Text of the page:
On Target
January 5, 2007
Cut the rhetoric

Once sports is seen as “sports”, St Vincent and the Grenadines will always play second fiddle to our opponent.

And this has manifested itself in the year just past.

For years sports, and by extension physical education, is not seen as a vehicle for national development. In fact in some quarters sports is regarded as a nuisance.{{more}}

While we pay lip service to these aspects, the country is fast being overtaken by others who have recognised the economic potentials of sports.

We do not have to look far to see what some of our local sportsmen who have made it on the international scene have achieved financially and otherwise, raising their standard of living.

But the problem is deep rooted, as we lack a sports culture, a binding national sports policy or even an appreciation for sports and physical education.

In our school system students are withdrawn from Physical Education or “games” classes as a form of punishment. This has been going on for some time. Why aren’t students denied of mathematics or science subjects, when they break the school rules?

The recent attempts of appointing persons to assist in the schools’ physical education programme have not made much impact as in most cases it has been business as usual.

How often are our national sporting heroes’ achievements good enough to make the front page or back page of any of the three local weekly newspapers?

In the distribution of the ministerial portfolios over the years, sports, whether by accident, design or priority has always been placed last. It is always, the “Ministry of this or that and Sports”. Rewind your memory and you will see.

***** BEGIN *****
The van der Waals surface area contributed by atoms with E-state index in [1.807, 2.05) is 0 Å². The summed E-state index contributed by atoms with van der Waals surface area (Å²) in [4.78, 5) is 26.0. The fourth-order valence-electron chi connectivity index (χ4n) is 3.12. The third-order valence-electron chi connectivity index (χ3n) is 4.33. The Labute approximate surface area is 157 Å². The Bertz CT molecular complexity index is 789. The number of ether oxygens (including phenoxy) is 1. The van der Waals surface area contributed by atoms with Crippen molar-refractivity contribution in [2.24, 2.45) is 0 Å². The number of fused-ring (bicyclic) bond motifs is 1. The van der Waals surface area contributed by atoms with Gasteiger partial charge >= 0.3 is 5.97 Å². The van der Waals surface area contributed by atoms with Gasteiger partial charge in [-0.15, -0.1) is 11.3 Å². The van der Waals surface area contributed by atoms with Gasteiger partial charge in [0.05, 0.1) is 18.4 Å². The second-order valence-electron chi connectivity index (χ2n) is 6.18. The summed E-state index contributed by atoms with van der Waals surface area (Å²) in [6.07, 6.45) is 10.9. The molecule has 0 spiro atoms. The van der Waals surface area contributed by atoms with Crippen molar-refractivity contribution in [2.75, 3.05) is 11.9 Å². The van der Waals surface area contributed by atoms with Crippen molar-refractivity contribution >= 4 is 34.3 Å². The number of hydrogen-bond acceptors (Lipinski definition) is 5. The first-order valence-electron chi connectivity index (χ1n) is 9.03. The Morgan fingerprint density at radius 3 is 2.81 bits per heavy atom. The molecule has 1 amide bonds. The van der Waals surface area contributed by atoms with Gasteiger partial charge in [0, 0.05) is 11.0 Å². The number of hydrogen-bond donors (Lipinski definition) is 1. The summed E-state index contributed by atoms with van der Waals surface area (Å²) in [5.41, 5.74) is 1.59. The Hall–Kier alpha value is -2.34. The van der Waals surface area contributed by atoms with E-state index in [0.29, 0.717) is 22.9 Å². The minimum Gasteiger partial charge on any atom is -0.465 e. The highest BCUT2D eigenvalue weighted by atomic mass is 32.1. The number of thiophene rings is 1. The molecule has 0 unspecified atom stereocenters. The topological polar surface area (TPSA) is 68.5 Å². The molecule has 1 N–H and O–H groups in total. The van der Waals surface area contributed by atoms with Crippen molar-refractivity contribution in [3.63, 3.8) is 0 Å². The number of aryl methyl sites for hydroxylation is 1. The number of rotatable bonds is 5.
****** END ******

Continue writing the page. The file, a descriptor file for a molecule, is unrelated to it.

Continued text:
Yet one government minister often referred to sports as being placed in the “centrality” of government’s policy, we are yet to see the fruits of this statement.

Our ministers of sports over the years have promised our sportsmen and sportswomen much, but have delivered little.

They often waste opportunities when addressing our sporting personnel at functions. Instead of inspiring them with meaningful messages, they politicise the occasions with their blarney.

Conversely those blessed with sporting talents must also raise their standard of performance, deportment and willingness to reach higher levels of excellence.

Each year at this time, many national sporting bodies indulge in the exercise of retreats, projections and blueprints with aloofness as they look forward to the upcoming 12 months only to be forgotten at the next sunrise, as they rewind to square one.

As we look forward to the next 12 months, let’s cut the rhetoric and get down to action.